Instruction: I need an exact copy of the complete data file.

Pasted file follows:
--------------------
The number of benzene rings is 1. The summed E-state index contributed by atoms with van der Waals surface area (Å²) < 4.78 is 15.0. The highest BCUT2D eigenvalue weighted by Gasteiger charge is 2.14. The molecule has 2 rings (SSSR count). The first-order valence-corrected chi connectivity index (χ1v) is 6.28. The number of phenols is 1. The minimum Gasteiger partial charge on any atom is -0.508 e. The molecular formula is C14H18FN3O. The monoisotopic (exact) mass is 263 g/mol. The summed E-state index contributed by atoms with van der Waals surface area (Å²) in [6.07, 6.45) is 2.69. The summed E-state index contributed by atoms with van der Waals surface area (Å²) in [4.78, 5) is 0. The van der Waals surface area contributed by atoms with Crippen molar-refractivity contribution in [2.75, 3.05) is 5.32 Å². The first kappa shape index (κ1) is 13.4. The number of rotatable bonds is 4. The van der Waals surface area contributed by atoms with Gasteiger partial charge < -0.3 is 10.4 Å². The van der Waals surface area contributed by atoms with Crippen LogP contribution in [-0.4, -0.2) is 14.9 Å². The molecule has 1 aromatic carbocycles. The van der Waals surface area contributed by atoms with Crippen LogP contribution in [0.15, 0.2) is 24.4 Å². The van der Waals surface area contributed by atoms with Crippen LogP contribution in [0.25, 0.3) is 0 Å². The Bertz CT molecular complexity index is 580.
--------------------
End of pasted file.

The number of benzene rings is 1. The summed E-state index contributed by atoms with van der Waals surface area (Å²) < 4.78 is 15.0. The highest BCUT2D eigenvalue weighted by Gasteiger charge is 2.14. The molecule has 2 rings (SSSR count). The first-order valence-corrected chi connectivity index (χ1v) is 6.28. The number of phenols is 1. The minimum Gasteiger partial charge on any atom is -0.508 e. The molecular formula is C14H18FN3O. The monoisotopic (exact) mass is 263 g/mol. The summed E-state index contributed by atoms with van der Waals surface area (Å²) in [6.07, 6.45) is 2.69. The summed E-state index contributed by atoms with van der Waals surface area (Å²) in [4.78, 5) is 0. The van der Waals surface area contributed by atoms with Crippen molar-refractivity contribution in [2.75, 3.05) is 5.32 Å². The first kappa shape index (κ1) is 13.4. The number of rotatable bonds is 4. The van der Waals surface area contributed by atoms with Gasteiger partial charge < -0.3 is 10.4 Å². The van der Waals surface area contributed by atoms with Crippen LogP contribution in [-0.4, -0.2) is 14.9 Å². The molecule has 1 aromatic carbocycles. The van der Waals surface area contributed by atoms with Crippen LogP contribution in [0.15, 0.2) is 24.4 Å². The van der Waals surface area contributed by atoms with Crippen LogP contribution in [0.25, 0.3) is 0 Å². The Bertz CT molecular complexity index is 580.